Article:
The first National Assembly, elected on the mainland in 1947 to carry out the duties of choosing the President and amending the constitution, was re-established on Taiwan when the KMT moved. Because it was impossible to hold subsequent elections to represent constituencies on the mainland, representatives elected in 1947-48 held these seats "indefinitely." In June 1990, however, the Council of Grand Justices mandated the retirement, effective December 1991, of all remaining "indefinitely" elected members of the National Assembly and other bodies.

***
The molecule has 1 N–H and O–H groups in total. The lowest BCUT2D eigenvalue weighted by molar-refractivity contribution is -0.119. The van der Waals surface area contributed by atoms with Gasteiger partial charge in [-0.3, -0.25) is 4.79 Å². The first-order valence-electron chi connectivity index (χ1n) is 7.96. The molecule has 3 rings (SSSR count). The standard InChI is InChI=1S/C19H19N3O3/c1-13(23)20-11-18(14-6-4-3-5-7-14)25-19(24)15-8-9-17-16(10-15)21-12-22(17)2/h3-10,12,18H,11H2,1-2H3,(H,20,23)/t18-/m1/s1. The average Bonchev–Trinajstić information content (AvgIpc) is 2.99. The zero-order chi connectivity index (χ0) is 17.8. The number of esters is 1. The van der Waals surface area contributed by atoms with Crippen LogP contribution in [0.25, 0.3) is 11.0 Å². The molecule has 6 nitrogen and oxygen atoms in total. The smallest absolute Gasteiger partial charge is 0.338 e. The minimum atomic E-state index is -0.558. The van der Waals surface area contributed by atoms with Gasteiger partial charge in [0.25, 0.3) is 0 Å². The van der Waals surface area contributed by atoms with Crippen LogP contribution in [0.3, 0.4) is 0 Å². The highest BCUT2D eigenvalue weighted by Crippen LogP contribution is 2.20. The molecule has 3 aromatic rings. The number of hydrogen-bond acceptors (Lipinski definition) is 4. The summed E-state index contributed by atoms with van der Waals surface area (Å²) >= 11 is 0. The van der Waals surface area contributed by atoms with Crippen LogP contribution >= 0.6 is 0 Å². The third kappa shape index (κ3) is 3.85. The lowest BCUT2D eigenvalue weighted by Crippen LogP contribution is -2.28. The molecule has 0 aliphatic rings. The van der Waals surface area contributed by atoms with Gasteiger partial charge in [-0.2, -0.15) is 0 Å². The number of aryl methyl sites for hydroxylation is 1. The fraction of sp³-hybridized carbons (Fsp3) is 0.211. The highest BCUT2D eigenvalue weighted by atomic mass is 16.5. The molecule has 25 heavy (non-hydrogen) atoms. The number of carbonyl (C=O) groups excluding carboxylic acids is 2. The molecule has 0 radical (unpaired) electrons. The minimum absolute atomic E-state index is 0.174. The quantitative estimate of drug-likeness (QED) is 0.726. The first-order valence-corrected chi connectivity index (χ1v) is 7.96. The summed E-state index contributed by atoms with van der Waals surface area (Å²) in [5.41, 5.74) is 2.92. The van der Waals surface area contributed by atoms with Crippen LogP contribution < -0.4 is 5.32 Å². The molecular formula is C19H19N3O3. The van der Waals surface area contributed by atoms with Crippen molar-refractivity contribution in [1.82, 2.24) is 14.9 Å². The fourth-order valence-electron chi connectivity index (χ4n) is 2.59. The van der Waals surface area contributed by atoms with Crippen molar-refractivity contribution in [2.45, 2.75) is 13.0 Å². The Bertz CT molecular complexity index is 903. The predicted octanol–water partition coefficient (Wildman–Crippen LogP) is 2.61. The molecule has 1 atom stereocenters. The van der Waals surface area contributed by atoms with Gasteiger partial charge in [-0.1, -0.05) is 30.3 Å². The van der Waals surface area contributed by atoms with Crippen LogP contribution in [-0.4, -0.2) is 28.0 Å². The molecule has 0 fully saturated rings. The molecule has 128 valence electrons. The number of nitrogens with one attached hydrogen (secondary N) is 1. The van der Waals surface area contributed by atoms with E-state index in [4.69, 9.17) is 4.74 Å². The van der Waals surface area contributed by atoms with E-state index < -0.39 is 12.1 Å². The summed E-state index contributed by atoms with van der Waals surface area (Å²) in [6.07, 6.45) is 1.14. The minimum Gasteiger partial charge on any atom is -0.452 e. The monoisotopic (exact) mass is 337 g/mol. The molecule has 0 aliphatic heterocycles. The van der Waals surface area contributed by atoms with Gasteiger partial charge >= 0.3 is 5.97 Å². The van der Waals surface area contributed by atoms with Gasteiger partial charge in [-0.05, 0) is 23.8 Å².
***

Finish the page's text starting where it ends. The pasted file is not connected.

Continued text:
The second National Assembly, elected in 1991, was composed of 325 members. The majority were elected directly, while 100 were chosen from party slates in proportion to the popular vote. This National Assembly amended the Constitution in 1994, paving the way for the direct election of the President and Vice President the first of which was held in March 1996. In April 2000, the members of the National Assembly voted to permit their terms of office to expire without holding new elections. The National Assembly elected in May 2005 voted to abolish itself the following month, leaving Taiwan with a unicameral legislature. The President is both leader of Taiwan and Commander-in-Chief of its armed forces. The President has authority over four of the five administrative branches (Yuan): Executive, Control, Judicial, and Examination. The President appoints the President of the Executive Yuan, who also serves as the Premier. The Premier and the cabinet members are responsible for government policy and administration.